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POW-MIA Recognition Day

The Paris Peace Accords of January 27, 1973 was the agreement thirty eight years ago to end the war and restore peace in Vietnam. The U.S. pledged to cease hostilities (ground, air, naval, and to deactivate mines in all waterways) with total withdrawal to be completed in 60 days. All parties committed to no further acts of force on the ground, in the air, and on the sea. This prohibition also included terrorism and reprisals. Both Vietnamese sides were permitted to replace arms and war materials destroyed, damaged, or worn out, under supervision of the Joint Military Commission. Also agreed to was the return of all captured military personnel and foreign civilians within a 60-day period. North and South Vietnam were to begin peaceful negotiations on establishing normal relations and reunification. And so it ended. At least the war. Not the memories, nor the pain, nor the losses.

Again, on the third Friday of September - this year it's September 16th - citizens and combat veterans will join together in a nationwide observance of POW-MIA Recognition Day - never to forget the Prisoners of War or those Missing in Action who sacrificed for their country and didn't return. There will be rallies and 24-hour vigils and the reading of names, and candlelight ceremonies. Some groups will have a Missing Man Honors Ceremony with a lone round POW-MIA table, covered by a white cloth topped with an inverted water glass, a lemon slice on a bread plate, a lit candle, and an empty chair indicating that a diner is missing. Or there may be five or six place settings and empty chairs - one for each of the five branches of service, plus civilians. According to the National League of POW-MIA Families, the round table represents everlasting concern; the white tablecloth, the purity of their motives when answering the call of duty; a single red rose, a reminder of the lives of these men, their relatives and friends; the red ribbon, the determination to find them; a slice of lemon, the bitter fate endured by those captured and missing in a foreign land; a pinch of salt, the tears shed; a Bible, for strength through faith; the inverted glass, the inability to share the evening's toast; and empty chairs because they are missing. And finally, a toast to honor America's POW-MIAs and to the success of efforts to account for them.

POW-MIA FlagA black and white POW-MIA flag will fly below the U.S. flag at federal facilities and cemeteries, post offices and military installations, state capitols, schools, and ships at sea, VA medical facilities, the World War II Memorial, Korean War Veterans Memorial, the Vietnam Veterans Memorial, the official offices of the secretaries of state, defense and veterans affairs, the director of the selective service system, and the White House. This observance is one of six days throughout the year that Congress has mandated the flying of the POW-MIA flag. The others are Armed Forces Day, Memorial Day, Flag Day, Independence Day, and Veterans Day.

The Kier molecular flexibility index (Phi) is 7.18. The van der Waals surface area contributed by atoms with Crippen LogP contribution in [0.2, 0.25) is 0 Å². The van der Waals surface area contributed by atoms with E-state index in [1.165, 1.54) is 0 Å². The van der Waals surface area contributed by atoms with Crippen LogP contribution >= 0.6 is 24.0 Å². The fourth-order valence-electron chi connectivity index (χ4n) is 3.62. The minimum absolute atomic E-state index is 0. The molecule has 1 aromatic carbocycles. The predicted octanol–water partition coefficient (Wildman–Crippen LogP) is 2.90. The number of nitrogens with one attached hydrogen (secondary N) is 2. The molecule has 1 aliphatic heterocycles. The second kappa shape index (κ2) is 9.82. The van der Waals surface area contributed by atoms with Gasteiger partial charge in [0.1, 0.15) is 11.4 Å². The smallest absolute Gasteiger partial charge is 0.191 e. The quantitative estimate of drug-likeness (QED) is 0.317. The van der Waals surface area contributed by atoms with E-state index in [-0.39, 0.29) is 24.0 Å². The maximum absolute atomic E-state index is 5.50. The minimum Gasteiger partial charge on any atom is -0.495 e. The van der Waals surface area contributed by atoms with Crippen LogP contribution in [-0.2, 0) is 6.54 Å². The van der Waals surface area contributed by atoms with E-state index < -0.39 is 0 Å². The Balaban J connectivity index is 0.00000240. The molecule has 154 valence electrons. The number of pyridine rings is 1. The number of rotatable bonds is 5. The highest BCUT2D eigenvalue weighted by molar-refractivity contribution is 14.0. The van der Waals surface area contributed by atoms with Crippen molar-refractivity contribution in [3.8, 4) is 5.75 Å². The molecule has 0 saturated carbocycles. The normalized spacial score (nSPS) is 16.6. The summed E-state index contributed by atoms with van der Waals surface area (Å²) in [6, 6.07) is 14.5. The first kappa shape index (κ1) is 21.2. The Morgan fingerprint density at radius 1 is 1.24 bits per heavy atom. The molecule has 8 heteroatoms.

POW-MIA Flag
In 1970, Mary Hoff, an MIA wife and member of the National League of American Prisoners and Missing in Southeast Asia recognized the need for a symbol for our POW-MIAs. The job fell to graphic designer Newt Heisley to design a flag to represent the group just as Heisley's son was returning from Marine training at Quantico. Home after becoming ill during training, Jeffrey's gaunt appearance became the inspiration for the silhouette. Newt Heisley, himself a World War II veteran who flew missions in the Pacific, was glad he got the chance to design the symbol. "I used to fly within range of the Japanese and wondered how I would hold up if I ever got captured. When I did the design, I thought how easy it would be to forget those guys," he said.

"You are not forgotten"
The now familiar slogan, "You are not forgotten," was born of that sentiment. Heisley also remarked in an interview that the flag was not originally intended to be black and white. He figured that once the League selected the design from the several he submitted, a suitable color would be chosen - one less somber, more optimistic. Obviously, the black and white motif was the one preferred.

The image was never copyrighted and is now part of the public domain. Neither Heisley nor the League ever anticipated the flag's popularity would reach the level that it has today. Newt Heisley has been honored by Congress and by many veterans groups and patriotic organizations in the years since he first conceived the flag design.

Congress passed a resolution on July 18, 1979 authorizing POW-MIA Recognition Day. On March 9, 1989, an official League flag was installed in the US Capitol Rotunda where it stands as a powerful symbol of national commitment to America's POW-MIAs. It is the only flag ever to be honored in this way. On August 10, 1990, Congress officially recognized the League's POW-MIA flag. In 1998 it was required that the POW-MIA flag be flown from military installations, national cemeteries, VA medical centers and many other federal buildings.

For more information ...
National League of POW-MIA Families: http://www.pow-miafamilies.org/League/Recognition_Day.html

Popular symbol
The symbol has been altered many times. The colors have switched from black with white ... to white with black ... to gold with black ... to red, white and blue. The importance lies not with the color changes but in the continued visibility of the symbol, a constant reminder of the plight of America's POW-MIAs. It remains one of the most popular organizational flags flown in the United States. Glendale keeps the flag, patches and crests in stock in a variety of sizes and styles.

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